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Cottage Grove looks to knock River Oaks Golf Course finances out of the rough

The city is looking at restructuring the finances of River Oaks Golf Course in Cottage Grove to end perennial deficits and pay back a long-term loan while keeping the 4.5-star municipal course open for business.

Despite a high course rating from Golf Digest, River Oaks has for the last several years reported annual operating losses, prompting the city to reevaluate its viability. In an attempt to continue to help the course increase revenues and pay back accruing debt, the city recently discussed changing the funding source from an enterprise fund to a special revenue fund.

The golf course has been financed through an enterprise fund since 1989. After the 2008 recession threatened the future of the business, the city's Economic Development Authority offered an interfund loan. The loan was thought to be a one-time expense, but over several years the EDA doled out nearly $2.1 million to help the struggling course cover its budget shortfalls.

"We're getting to the point where the EDA wants to use that money to help other businesses in the community," Robin Roland, the city's finance director, said. "It's a very highly thought of facility but if you can't attract money, you don't typically stay in business.'

That's not to say the golf course is going out of business, Roland stressed.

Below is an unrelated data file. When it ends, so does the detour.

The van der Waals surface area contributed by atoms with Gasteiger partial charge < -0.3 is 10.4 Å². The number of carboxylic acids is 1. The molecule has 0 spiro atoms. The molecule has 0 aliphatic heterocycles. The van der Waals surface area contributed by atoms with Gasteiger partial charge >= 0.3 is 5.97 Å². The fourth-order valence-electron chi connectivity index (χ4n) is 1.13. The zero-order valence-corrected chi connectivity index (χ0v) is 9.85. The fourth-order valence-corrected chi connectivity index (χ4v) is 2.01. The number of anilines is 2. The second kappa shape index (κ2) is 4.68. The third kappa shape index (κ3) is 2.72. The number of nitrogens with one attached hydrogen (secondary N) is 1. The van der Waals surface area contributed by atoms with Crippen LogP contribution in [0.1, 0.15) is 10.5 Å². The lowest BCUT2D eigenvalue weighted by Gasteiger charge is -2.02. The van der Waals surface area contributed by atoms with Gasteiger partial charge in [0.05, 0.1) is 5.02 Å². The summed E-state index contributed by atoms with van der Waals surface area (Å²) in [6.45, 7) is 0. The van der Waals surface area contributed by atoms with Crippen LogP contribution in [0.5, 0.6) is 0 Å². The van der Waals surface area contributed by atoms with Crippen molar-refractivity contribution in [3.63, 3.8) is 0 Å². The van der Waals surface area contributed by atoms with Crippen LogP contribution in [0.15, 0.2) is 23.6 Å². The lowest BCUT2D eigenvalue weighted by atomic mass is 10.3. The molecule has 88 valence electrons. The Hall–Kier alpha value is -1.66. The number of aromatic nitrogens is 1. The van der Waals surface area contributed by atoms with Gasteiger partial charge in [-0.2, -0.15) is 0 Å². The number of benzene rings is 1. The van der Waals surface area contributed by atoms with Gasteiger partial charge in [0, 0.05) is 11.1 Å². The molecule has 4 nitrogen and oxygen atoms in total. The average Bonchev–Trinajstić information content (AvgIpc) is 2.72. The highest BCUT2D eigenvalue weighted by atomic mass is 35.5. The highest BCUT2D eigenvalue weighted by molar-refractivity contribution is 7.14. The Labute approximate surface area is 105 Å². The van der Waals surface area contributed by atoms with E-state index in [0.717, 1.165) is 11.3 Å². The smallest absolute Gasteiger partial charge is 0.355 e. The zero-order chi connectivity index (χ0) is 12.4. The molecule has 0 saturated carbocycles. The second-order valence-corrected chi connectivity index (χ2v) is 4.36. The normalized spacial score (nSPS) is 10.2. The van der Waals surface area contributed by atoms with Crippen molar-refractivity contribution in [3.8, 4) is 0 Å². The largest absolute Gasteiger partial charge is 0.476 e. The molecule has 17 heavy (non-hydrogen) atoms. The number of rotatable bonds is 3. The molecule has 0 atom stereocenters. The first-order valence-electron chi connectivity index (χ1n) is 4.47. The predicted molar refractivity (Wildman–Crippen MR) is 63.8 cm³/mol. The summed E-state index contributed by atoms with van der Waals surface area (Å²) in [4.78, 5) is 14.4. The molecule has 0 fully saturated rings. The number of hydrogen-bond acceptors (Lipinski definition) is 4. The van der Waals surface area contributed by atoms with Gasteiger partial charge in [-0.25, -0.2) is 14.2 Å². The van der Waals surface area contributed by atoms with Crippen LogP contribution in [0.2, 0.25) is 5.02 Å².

In 2012, the golf course made roughly $1.56 million in operating revenue while total expenditures cost $1.57 million. The 2013 plan anticipates revenues exceeding expenses but Roland said it is not enough to start making loan repayments.

During a recent workshop, council member Justin Olsen expressed concern for the proposed fund change and questioned whether the city should keep River Oaks open.

However, Roland said if support for River Oaks is cut off, the EDA has no chance of recovering the $2.1 million it has loaned.

Objectives in the proposed business plan, which is still in development stages, are to report revenues consistently exceeding expenditures, grow tournament bookings and satisfaction rates, and strive to be the first course within the Twin Cities to open and the last course to close. As part of a marketing aspect, the business plan details potential customer retention ideas with newsletters, social media campaigns and Internet advertisements.

"The EDA has always supported the golf course and it's important to the city to be able to offer this venue," Roland said. "I think that the move to the special revenue fund will help the golf course become more independent, at least have more cash in their coffers."

The council would need to approve a change in River Oaks financing.